Understanding Ultrasound and Pregnancy
Although ultrasound can be used for many different medical problems, people most often associate them with pregnancy. If you are pregnant, you may wonder if you really need an ultrasound scan, and how many you should have. We will explore the purpose of ultrasound during pregnancy, how many scans you should have, and where to get them done.
What is an Ultrasound?
A prenatal ultrasound may also be called a sonogram. Sound waves are used in this noninvasive exam to make a picture of your baby, your placenta, your uterus, and other internal pelvic organs. While some forms of medical imaging, such as x-rays, are not usually recommended during pregnancy, ultrasound is a safe way to see what is going on inside during pregnancy, including pictures of your baby’s heart and brain. There are numerous instances where an ultrasound should be used during your pregnancy.
Are Ultrasounds Safe For My Baby?
According to the American College of Obstetricians and Gynecologists (ACOG), ultrasounds do not pose a risk to the developing fetus. While birth defects, cancer, and developmental problems have all been studied to determine if ultrasound is implicated, no links have been found. Currently, ultrasound is considered safe and risk-free. It is also recommended that you only get the ultrasounds that are medically needed as determined by your doctor and only by technologists who are certified by the American Registry of Diagnostic Medical Sonography. If you are determined to have an ultrasound for “Keepsake” album purposes, be sure it is done in a facility that uses these certified technologists.
What Should I Expect During an Ultrasound?
An ultrasound is usually performed while you are lying on your back with the technologist moving the transducer (a small probe) across your abdomen. To help this transducer glide smoothly and to improve contact between the probe and the skin, a gel will be applied to your skin. This gel can sometimes be rather cold. You may be encouraged to drink a lot of water before the ultrasound so that your bladder is full. The images will appear on a screen, and your technologist will be able to help you decipher what is going on in the pictures. Depending on how far into your pregnancy you are, and how your baby is positioned, you might be able to see your baby quite clearly. A basic ultrasound takes about 15 to 20 minutes, while a more detailed ultrasound can take up to an hour.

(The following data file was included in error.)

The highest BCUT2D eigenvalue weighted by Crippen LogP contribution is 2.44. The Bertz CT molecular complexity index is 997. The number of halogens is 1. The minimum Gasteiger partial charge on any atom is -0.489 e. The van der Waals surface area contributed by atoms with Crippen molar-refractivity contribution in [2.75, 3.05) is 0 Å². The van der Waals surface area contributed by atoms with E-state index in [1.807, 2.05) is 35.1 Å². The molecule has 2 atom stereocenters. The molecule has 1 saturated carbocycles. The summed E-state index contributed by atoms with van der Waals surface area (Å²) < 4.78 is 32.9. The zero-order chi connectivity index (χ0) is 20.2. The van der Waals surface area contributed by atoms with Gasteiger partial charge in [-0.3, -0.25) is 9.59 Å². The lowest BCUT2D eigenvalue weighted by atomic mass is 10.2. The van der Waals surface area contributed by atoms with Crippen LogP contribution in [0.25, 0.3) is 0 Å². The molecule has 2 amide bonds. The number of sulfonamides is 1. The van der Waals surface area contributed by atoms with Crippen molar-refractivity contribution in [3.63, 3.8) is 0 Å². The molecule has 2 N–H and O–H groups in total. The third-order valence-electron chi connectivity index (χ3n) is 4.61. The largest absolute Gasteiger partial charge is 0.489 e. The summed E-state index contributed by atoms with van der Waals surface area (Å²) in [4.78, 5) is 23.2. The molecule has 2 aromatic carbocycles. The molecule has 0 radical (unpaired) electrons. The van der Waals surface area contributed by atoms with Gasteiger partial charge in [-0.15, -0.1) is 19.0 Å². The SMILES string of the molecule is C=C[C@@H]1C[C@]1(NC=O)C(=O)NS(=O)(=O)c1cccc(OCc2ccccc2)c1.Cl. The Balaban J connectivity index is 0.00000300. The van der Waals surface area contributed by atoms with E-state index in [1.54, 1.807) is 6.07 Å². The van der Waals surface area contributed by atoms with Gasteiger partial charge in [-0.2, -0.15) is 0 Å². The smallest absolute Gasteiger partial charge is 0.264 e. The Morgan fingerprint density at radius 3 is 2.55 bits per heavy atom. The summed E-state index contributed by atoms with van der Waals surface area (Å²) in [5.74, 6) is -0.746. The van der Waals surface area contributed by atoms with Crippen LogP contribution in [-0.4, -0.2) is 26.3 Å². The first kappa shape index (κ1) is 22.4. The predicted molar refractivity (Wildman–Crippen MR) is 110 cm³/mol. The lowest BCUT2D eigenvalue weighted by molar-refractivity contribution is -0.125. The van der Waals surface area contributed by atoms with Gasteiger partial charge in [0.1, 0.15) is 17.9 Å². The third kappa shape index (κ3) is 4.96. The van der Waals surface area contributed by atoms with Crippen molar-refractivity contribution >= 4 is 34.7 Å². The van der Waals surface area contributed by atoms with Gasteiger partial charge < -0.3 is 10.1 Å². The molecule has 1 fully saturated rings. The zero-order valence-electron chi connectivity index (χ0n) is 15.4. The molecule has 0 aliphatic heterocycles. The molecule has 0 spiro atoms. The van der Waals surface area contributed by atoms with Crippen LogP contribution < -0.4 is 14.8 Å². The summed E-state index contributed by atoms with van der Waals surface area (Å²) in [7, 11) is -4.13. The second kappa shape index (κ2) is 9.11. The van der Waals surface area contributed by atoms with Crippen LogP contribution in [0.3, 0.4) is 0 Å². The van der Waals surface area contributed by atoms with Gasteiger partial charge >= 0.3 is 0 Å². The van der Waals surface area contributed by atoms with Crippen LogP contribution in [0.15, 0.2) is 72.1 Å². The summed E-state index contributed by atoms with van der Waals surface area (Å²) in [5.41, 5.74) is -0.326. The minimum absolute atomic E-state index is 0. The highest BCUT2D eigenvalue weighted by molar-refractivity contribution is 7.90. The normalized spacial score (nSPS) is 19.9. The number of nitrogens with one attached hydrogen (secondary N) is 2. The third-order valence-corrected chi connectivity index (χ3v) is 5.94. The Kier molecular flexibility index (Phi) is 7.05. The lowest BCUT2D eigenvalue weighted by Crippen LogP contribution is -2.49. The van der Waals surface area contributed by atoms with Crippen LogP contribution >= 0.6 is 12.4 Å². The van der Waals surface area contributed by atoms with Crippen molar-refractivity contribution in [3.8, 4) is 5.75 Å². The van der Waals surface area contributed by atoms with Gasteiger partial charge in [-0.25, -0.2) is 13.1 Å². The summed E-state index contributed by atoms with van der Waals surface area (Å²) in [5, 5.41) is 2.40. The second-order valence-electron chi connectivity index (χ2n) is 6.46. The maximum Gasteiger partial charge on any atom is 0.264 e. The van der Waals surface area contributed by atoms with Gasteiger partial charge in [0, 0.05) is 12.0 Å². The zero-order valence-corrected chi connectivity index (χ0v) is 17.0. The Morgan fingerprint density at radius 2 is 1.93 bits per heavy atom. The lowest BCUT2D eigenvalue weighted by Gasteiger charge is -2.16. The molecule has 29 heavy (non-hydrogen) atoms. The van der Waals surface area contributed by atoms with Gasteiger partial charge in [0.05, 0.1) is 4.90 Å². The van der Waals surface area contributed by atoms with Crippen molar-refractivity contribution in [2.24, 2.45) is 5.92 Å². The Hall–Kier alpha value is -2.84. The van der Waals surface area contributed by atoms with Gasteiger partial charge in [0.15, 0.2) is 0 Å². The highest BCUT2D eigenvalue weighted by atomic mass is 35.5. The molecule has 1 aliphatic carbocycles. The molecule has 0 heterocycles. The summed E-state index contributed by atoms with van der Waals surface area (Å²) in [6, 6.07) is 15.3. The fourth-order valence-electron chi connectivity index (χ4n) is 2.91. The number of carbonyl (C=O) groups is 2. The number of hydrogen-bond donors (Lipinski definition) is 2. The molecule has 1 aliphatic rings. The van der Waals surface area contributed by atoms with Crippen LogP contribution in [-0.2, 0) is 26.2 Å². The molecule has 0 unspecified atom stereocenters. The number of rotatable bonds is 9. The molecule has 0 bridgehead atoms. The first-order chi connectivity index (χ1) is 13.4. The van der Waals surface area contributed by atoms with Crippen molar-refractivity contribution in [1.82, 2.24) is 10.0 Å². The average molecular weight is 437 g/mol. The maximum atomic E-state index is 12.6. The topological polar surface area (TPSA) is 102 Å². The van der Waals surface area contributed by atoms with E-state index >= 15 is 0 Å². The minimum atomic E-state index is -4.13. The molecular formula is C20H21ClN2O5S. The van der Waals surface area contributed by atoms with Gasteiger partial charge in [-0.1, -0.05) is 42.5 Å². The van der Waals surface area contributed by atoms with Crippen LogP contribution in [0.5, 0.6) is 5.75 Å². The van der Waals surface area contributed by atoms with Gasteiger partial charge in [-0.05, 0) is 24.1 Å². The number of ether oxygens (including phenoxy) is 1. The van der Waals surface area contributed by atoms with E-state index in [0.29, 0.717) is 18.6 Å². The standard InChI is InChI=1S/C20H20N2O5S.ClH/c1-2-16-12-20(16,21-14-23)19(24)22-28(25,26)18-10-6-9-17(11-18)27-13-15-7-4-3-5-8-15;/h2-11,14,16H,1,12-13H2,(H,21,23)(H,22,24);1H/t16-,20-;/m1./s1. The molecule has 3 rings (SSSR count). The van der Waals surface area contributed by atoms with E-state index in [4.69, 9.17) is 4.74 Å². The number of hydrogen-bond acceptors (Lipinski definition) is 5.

When Do I Need an Ultrasound?
You should have at least one ultrasound during your pregnancy, as recommended by the ACOG, and it will usually occur between weeks 18 and 22. However, there can be other times that an ultrasound is recommended, including:
- Early Pregnancy: If you are unsure of your conception date, an early ultrasound can help confirm the date. Early ultrasounds are usually around 6 to 10 weeks.
- Genetic Testing: If your doctor sees a need to do genetic testing, you may have an ultrasound as part of a nuchal translucency test, chorionic villus sampling, or amniocentesis.
- Medical Conditions: If you have a medical condition, including diabetes or hypertension, your doctor may recommend that you have more frequent ultrasounds.
If you don’t have these extra ultrasounds, your mid-pregnancy test will give you all the information you and your doctor need to ensure a healthy pregnancy.
What Your Mid-Pregnancy Ultrasound Will Show
Even if you only get one ultrasound, there is still so much information that can be gained. Many parents look forward to this ultrasound as the first peek at what is going on inside. Your mid-pregnancy ultrasound can show:
- Your Baby’s Sex: You can usually find out if your baby is a boy or a girl during this ultrasound. There are instances where we won’t be able to tell such as if the baby is in an unusual position or their limbs are covering their genitals. Make sure you tell your technologist if you would prefer not to know your baby’s sex—they will honor your wishes and inform the radiologist (who interprets the ultrasound) not to report the sex in the ultrasound report. You may also want to have your technologist write down your baby’s sex to give to someone who can make you a cake or balloons that are part of a gender revealing party.